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I'm writing a "how I make a salad" list for school and I want to say:

"First I go buy the ingredients...."

but I don't know if I should write;

"First I go to buy the ingredients....."

Notice the difference between them as the preposition "to" is written before "buy" on the latter. Well I have my doubts because normally I would say "I go buy" not "I go to buy" as in "I've gotta go buy something" but I have to be formal and grammatical since it's for school not for a friend so I need your advice on this.

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The first is not grammatically correct; "go [verb]" is short for "go to [verb]" or "go and [verb]." The second, while there's a typo (which is obviously accidental since you spelled it right the first time), is grammatically correct. However, I would not recommend it for several reasons:

  • It's in first person; you are writing an essay about how you make a salad, I would write it in the imperative mood (simply "First, buy the ingredients").
  • The phrase "go to [verb]" is colloquial. This may be fine, depending upon the assignment, but if your teacher cares about that kind of thing then you might want to avoid it.
  • You don't really need "go to" at all, unless you want to emphasize that you are going somewhere in order to buy the ingredients. "First, I buy the ingredients" might be preferable.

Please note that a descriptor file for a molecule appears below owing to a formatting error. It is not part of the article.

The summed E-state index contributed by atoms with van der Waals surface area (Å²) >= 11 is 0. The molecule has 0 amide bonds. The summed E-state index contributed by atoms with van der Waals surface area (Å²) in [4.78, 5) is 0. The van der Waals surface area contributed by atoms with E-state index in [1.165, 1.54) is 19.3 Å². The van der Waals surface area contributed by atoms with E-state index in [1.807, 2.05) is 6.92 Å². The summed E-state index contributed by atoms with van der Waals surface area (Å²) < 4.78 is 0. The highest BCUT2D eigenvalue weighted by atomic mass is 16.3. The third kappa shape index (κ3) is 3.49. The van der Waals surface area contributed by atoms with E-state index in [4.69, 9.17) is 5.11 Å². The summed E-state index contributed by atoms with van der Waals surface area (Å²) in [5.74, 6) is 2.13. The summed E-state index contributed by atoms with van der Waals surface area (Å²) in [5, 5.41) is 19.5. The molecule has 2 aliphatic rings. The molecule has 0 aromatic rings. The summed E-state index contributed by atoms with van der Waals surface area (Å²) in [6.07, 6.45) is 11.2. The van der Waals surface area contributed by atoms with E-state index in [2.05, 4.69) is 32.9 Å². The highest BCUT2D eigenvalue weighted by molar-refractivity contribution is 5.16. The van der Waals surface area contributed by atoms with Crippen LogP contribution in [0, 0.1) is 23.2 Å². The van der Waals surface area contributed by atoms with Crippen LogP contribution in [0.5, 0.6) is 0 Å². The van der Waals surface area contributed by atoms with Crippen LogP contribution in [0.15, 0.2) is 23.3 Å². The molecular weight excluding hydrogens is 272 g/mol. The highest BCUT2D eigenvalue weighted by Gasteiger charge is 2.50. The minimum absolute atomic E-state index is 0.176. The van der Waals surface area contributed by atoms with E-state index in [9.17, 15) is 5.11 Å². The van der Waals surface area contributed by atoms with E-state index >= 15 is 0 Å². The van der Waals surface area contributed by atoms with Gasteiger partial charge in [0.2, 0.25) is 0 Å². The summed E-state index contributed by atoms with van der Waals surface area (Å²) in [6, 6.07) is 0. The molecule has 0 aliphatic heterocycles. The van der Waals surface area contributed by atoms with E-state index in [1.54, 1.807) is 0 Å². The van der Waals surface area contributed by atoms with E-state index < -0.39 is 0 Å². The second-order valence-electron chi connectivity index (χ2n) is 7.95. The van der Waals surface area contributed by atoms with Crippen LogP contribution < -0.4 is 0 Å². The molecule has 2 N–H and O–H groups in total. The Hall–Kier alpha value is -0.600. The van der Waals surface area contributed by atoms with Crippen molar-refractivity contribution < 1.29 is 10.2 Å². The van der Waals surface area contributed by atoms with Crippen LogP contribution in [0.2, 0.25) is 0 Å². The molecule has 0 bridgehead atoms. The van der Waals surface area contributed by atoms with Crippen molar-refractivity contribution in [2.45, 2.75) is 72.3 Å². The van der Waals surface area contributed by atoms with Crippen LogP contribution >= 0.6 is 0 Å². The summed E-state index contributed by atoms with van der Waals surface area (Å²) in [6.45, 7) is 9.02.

Ultimately, you may want to ask your teacher as the best way to do this depends upon what your teacher wants.

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  • Thanks ostrichofevil, thanks for the answer and for pointing out the typo. Please see as I have updated my question and removed the typo and thanks once again for the advice on how to start my essay. Apr 27 '16 at 22:10
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    I don't agree that "the first is not grammatically correct." I don't see the grammatical error in: First I go buy the ingredients. (I agree that your more simple form is an improvement, but I think calling the first "grammatically incorrect" is a bit of a stretch.)
    – J.R.
    Apr 27 '16 at 22:14
  • @J.R. It doesn't meet correct English syntax. Apr 27 '16 at 22:18
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    Go (and come) with a bare infinitive is perfectly acceptable in conversational American English. Safire had a column on “go figure” tracing it to Yiddish speech patterns; thus Angela and I are going to go check out some exhibits and the saying go fly a kite.
    – choster
    Apr 27 '16 at 23:24
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    @choster to elaborate upon what Rob said, since this is for school we are talking about moderately formal English and not conversational/colloquial English. It is perfectly acceptable to use go fly a kite in conversational English, where if you care about syntax rules you might get a few funny looks, but in formal English, not so much. Apr 28 '16 at 1:37

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